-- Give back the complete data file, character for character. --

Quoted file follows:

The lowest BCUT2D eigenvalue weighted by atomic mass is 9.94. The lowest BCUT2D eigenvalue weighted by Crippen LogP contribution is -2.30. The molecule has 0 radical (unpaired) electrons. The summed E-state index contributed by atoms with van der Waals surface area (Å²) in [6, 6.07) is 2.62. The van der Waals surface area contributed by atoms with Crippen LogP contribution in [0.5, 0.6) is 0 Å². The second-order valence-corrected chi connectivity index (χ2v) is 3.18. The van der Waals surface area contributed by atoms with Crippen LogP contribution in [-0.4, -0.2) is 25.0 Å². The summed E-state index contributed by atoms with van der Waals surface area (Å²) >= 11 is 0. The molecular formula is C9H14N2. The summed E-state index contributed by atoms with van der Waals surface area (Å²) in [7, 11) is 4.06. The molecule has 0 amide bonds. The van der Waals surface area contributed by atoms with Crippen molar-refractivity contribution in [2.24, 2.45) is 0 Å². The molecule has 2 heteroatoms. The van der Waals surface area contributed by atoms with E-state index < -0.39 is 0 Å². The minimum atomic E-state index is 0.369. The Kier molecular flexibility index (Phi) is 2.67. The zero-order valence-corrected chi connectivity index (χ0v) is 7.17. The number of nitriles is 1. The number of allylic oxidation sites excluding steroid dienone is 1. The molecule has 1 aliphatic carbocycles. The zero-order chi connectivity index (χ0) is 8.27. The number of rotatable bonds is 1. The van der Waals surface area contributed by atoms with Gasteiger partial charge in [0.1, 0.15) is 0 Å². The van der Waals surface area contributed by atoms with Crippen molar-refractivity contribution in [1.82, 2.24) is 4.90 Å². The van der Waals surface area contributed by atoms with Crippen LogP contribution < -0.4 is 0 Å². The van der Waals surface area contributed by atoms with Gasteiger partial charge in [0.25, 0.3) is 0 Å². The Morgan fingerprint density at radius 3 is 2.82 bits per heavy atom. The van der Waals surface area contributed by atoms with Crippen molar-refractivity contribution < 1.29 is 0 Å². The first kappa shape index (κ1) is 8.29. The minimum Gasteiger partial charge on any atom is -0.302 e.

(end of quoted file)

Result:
The lowest BCUT2D eigenvalue weighted by atomic mass is 9.94. The lowest BCUT2D eigenvalue weighted by Crippen LogP contribution is -2.30. The molecule has 0 radical (unpaired) electrons. The summed E-state index contributed by atoms with van der Waals surface area (Å²) in [6, 6.07) is 2.62. The van der Waals surface area contributed by atoms with Crippen LogP contribution in [0.5, 0.6) is 0 Å². The second-order valence-corrected chi connectivity index (χ2v) is 3.18. The van der Waals surface area contributed by atoms with Crippen LogP contribution in [-0.4, -0.2) is 25.0 Å². The summed E-state index contributed by atoms with van der Waals surface area (Å²) >= 11 is 0. The molecular formula is C9H14N2. The summed E-state index contributed by atoms with van der Waals surface area (Å²) in [7, 11) is 4.06. The molecule has 0 amide bonds. The van der Waals surface area contributed by atoms with Crippen molar-refractivity contribution in [2.24, 2.45) is 0 Å². The molecule has 2 heteroatoms. The van der Waals surface area contributed by atoms with E-state index < -0.39 is 0 Å². The minimum atomic E-state index is 0.369. The Kier molecular flexibility index (Phi) is 2.67. The zero-order valence-corrected chi connectivity index (χ0v) is 7.17. The number of nitriles is 1. The number of allylic oxidation sites excluding steroid dienone is 1. The molecule has 1 aliphatic carbocycles. The zero-order chi connectivity index (χ0) is 8.27. The number of rotatable bonds is 1. The van der Waals surface area contributed by atoms with Gasteiger partial charge in [0.1, 0.15) is 0 Å². The van der Waals surface area contributed by atoms with Crippen molar-refractivity contribution in [1.82, 2.24) is 4.90 Å². The van der Waals surface area contributed by atoms with Crippen LogP contribution < -0.4 is 0 Å². The van der Waals surface area contributed by atoms with Gasteiger partial charge in [0.25, 0.3) is 0 Å². The Morgan fingerprint density at radius 3 is 2.82 bits per heavy atom. The van der Waals surface area contributed by atoms with Crippen molar-refractivity contribution < 1.29 is 0 Å². The first kappa shape index (κ1) is 8.29. The minimum Gasteiger partial charge on any atom is -0.302 e.